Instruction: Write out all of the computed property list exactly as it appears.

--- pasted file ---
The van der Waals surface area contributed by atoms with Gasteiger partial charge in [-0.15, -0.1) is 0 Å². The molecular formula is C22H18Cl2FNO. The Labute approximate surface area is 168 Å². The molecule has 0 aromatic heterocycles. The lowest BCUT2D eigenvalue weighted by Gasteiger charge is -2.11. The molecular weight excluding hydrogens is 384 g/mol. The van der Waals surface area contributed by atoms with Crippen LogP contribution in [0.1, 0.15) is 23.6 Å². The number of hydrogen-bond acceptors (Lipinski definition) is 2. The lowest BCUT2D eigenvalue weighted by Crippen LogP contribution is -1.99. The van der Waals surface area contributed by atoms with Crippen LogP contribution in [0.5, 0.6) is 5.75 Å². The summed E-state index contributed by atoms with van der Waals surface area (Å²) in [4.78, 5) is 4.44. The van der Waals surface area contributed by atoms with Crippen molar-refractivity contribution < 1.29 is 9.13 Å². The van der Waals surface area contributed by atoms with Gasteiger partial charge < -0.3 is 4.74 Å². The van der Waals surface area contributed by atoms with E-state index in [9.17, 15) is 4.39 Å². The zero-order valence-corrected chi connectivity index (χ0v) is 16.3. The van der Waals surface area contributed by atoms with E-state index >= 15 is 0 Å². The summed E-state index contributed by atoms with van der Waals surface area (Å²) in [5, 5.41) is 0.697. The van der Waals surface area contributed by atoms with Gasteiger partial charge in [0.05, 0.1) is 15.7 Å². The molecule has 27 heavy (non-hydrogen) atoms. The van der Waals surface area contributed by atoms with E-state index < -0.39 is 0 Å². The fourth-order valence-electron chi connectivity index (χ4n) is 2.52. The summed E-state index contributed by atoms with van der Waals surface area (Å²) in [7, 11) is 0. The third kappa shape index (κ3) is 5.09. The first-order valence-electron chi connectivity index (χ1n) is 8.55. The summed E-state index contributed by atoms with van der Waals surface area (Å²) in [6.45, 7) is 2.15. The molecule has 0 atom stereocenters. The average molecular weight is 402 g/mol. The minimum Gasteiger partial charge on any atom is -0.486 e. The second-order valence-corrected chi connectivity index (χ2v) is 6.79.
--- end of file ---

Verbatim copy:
The van der Waals surface area contributed by atoms with Gasteiger partial charge in [-0.15, -0.1) is 0 Å². The molecular formula is C22H18Cl2FNO. The Labute approximate surface area is 168 Å². The molecule has 0 aromatic heterocycles. The lowest BCUT2D eigenvalue weighted by Gasteiger charge is -2.11. The molecular weight excluding hydrogens is 384 g/mol. The van der Waals surface area contributed by atoms with Crippen LogP contribution in [0.1, 0.15) is 23.6 Å². The number of hydrogen-bond acceptors (Lipinski definition) is 2. The lowest BCUT2D eigenvalue weighted by Crippen LogP contribution is -1.99. The van der Waals surface area contributed by atoms with Crippen LogP contribution in [0.5, 0.6) is 5.75 Å². The summed E-state index contributed by atoms with van der Waals surface area (Å²) in [4.78, 5) is 4.44. The van der Waals surface area contributed by atoms with Crippen molar-refractivity contribution < 1.29 is 9.13 Å². The van der Waals surface area contributed by atoms with Gasteiger partial charge < -0.3 is 4.74 Å². The van der Waals surface area contributed by atoms with E-state index in [9.17, 15) is 4.39 Å². The zero-order valence-corrected chi connectivity index (χ0v) is 16.3. The van der Waals surface area contributed by atoms with E-state index >= 15 is 0 Å². The summed E-state index contributed by atoms with van der Waals surface area (Å²) in [5, 5.41) is 0.697. The van der Waals surface area contributed by atoms with Gasteiger partial charge in [0.05, 0.1) is 15.7 Å². The molecule has 27 heavy (non-hydrogen) atoms. The van der Waals surface area contributed by atoms with E-state index < -0.39 is 0 Å². The fourth-order valence-electron chi connectivity index (χ4n) is 2.52. The summed E-state index contributed by atoms with van der Waals surface area (Å²) in [7, 11) is 0. The third kappa shape index (κ3) is 5.09. The first-order valence-electron chi connectivity index (χ1n) is 8.55. The summed E-state index contributed by atoms with van der Waals surface area (Å²) in [6.45, 7) is 2.15. The molecule has 0 atom stereocenters. The average molecular weight is 402 g/mol. The minimum Gasteiger partial charge on any atom is -0.486 e. The second-order valence-corrected chi connectivity index (χ2v) is 6.79.